I was a bit of a latecomer to the music of Arthur Russell, but somewhere along the way I heard World Of Echo and Calling Out Of Context and became an instant fan. Fortunately, Audika Records has kept me and other fans satisfied, with a slew of other releases, including the excellent chilled-out instrumental First Thought, Best Thought and the more dance-oriented Springfield EP. With more albums supposedly on the way, and a documentary film about his life in the works, hopefully even more people will discover his truly unique talents.
As I've mentioned in other reviews, Russell was not only incredibly prolific, but also put out work that amazingly diverse. 24/24 collects singles and other songs that he put together with a variety of different musicians under the name Dinosaur L, and once again it's something almost completely different than what one might expect. For most tracks, Russell arranged the beats so that they would change every 24 bars (hence, the title) and basically told the musicians to improvise around that. The result is dance music that dips into disco, dance rock, and a slew of other styles as weird vocals and other musical oddities pop up in different places.
"#1 (You're Gonna Be Clean On Your Bean)" kicks things off, and is just about as odd as the title would suggest, with a sort of disco house rhythm keeping time behind deflated horns and quiet organ. In places, over-the-top vocal yelps burst into the mix, taking it even further from something that might play out as smooth. "#5 (Go Bang!)" continues with a similar beat, and again adds some shakey vocals for the opening, but explodes into a sparkling dance track that's both funky and way more textural and adventurous than one would expect from the same era.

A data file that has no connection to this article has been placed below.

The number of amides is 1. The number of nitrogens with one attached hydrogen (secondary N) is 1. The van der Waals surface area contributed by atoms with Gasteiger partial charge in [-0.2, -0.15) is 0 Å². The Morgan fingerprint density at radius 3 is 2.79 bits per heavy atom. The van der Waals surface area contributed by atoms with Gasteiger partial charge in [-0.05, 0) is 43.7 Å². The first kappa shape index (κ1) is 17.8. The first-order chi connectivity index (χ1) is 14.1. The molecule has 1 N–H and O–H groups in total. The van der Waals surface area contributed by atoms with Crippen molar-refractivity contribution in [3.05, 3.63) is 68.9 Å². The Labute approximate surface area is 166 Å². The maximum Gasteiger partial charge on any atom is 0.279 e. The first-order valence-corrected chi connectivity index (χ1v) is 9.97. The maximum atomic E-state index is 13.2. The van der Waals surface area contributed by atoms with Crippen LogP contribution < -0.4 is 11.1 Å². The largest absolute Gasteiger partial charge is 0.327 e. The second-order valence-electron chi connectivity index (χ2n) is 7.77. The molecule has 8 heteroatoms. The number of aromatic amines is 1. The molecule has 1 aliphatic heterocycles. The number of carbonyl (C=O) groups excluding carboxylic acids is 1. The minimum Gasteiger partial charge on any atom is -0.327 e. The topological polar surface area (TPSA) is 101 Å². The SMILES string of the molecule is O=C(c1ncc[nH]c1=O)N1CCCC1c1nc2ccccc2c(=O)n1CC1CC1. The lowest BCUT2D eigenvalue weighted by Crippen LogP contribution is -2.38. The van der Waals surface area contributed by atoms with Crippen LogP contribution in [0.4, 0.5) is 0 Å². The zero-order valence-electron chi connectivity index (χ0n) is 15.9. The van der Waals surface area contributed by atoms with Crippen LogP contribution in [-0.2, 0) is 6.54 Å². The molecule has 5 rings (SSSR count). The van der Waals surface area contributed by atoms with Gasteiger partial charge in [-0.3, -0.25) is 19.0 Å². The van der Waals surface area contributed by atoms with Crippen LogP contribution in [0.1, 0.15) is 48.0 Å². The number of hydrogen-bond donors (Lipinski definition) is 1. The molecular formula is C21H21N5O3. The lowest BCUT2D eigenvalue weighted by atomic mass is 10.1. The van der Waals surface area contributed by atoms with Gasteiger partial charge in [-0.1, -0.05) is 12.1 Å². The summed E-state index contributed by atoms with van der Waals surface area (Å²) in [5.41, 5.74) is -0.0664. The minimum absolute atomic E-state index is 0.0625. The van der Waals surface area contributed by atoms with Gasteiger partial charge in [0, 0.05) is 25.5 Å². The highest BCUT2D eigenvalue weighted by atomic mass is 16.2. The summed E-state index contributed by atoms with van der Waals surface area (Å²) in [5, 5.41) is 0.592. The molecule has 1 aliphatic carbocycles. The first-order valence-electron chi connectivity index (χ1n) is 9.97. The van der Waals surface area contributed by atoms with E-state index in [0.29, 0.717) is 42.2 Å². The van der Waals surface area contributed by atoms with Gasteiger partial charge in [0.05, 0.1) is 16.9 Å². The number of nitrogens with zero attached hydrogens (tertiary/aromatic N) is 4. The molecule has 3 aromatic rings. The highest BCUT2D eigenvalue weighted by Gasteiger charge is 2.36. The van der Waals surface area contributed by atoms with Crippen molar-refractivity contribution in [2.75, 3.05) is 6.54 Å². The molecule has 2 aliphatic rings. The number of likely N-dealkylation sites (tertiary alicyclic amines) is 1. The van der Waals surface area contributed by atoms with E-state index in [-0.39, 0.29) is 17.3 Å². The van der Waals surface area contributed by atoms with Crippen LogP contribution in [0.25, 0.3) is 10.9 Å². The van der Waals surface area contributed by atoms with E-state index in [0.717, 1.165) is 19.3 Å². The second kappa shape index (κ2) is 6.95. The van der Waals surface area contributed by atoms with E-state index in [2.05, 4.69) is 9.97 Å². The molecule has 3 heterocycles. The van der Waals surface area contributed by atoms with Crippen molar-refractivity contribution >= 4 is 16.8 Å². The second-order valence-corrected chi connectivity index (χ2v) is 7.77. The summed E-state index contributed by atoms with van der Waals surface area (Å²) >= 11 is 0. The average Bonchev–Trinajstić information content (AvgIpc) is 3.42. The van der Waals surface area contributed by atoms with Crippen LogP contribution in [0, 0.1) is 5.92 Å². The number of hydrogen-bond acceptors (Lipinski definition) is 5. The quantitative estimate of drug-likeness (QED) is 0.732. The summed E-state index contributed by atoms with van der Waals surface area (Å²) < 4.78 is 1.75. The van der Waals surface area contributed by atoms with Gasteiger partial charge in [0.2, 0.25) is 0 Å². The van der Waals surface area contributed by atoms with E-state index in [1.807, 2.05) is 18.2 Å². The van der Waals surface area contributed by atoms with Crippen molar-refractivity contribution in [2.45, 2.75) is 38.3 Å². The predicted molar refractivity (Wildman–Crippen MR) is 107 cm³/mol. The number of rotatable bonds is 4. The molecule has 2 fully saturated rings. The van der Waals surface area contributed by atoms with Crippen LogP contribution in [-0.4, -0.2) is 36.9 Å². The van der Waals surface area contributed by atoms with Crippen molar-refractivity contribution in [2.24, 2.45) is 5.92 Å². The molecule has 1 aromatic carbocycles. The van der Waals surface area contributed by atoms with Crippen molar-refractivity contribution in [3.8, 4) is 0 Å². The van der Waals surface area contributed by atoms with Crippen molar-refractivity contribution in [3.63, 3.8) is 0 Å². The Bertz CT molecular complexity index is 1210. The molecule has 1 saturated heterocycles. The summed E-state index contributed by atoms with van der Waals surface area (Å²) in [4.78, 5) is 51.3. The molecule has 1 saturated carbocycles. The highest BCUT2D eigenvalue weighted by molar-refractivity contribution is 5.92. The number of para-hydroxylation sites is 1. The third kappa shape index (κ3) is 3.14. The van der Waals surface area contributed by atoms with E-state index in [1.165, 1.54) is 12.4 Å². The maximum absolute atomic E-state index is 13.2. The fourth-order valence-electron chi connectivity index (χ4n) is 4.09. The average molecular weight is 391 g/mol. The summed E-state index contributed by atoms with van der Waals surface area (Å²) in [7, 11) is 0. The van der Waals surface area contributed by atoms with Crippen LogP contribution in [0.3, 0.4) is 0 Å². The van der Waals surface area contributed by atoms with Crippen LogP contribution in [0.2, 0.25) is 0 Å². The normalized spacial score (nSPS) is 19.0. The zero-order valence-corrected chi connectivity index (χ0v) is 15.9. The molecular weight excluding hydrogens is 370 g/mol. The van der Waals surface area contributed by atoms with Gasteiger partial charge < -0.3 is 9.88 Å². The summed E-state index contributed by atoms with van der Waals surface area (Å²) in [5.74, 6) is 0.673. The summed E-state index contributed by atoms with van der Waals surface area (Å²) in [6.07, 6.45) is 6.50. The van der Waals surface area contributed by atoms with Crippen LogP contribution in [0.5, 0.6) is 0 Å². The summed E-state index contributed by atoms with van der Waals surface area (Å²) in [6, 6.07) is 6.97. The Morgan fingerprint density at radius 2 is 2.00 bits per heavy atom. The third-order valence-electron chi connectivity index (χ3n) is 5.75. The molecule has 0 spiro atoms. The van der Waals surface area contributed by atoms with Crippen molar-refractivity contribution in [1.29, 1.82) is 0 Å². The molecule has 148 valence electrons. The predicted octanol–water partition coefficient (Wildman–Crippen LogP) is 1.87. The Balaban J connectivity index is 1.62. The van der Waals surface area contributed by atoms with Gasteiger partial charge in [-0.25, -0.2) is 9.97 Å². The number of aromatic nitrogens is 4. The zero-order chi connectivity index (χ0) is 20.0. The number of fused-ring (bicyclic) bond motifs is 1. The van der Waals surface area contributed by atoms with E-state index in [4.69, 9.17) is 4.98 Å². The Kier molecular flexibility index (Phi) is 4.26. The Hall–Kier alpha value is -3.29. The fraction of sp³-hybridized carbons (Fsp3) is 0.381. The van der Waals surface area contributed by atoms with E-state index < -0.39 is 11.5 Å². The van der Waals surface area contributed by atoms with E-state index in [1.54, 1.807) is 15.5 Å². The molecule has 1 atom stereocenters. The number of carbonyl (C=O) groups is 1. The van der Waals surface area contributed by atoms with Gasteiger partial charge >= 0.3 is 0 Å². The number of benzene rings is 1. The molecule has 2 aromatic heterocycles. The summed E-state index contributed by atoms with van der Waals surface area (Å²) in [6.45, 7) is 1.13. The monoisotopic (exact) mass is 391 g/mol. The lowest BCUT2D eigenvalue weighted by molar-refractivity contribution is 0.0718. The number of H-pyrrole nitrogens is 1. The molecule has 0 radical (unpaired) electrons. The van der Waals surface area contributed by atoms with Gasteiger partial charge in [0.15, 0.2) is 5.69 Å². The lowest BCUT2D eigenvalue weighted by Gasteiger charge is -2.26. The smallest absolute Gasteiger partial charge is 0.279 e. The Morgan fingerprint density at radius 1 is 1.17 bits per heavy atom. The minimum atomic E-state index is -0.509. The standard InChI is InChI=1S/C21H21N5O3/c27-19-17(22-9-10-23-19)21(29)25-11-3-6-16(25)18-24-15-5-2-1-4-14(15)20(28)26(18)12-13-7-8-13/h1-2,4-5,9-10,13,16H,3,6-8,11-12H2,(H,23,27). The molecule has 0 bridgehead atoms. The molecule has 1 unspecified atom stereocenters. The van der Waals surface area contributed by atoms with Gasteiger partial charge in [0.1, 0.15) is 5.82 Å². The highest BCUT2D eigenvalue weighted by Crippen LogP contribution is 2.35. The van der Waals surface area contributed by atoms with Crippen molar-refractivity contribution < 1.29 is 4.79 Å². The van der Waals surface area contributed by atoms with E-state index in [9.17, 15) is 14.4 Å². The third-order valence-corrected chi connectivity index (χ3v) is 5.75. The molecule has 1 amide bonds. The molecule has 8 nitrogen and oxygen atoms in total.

The rest of the release is in parts interesting, frustrating, and wondrous. The short "#7" blisters with a loose-limbed rock edge that makes you wish it would continue for five times it's two-minute length, while "#3 (In The Corn Belt)" mixes queasy disco rock instrumentation with hilariously dramatic vocals in a way that's a bit too much. The best track on the entire release may very well be "#6 (Get Set)," a seven-minute churner that somehow blends house, disco, R&B, funk, and rock music into a ferocious stew that still sounds ahead of its time. A good portion of the release is comprised of remixes and alternate tracks that don't offer a ton of variety, but there are certainly a few shining moments here. Head elsewhere if you're looking for the best of Russell, but if you're looking for a full understanding of his body of work this is yet another unique angle.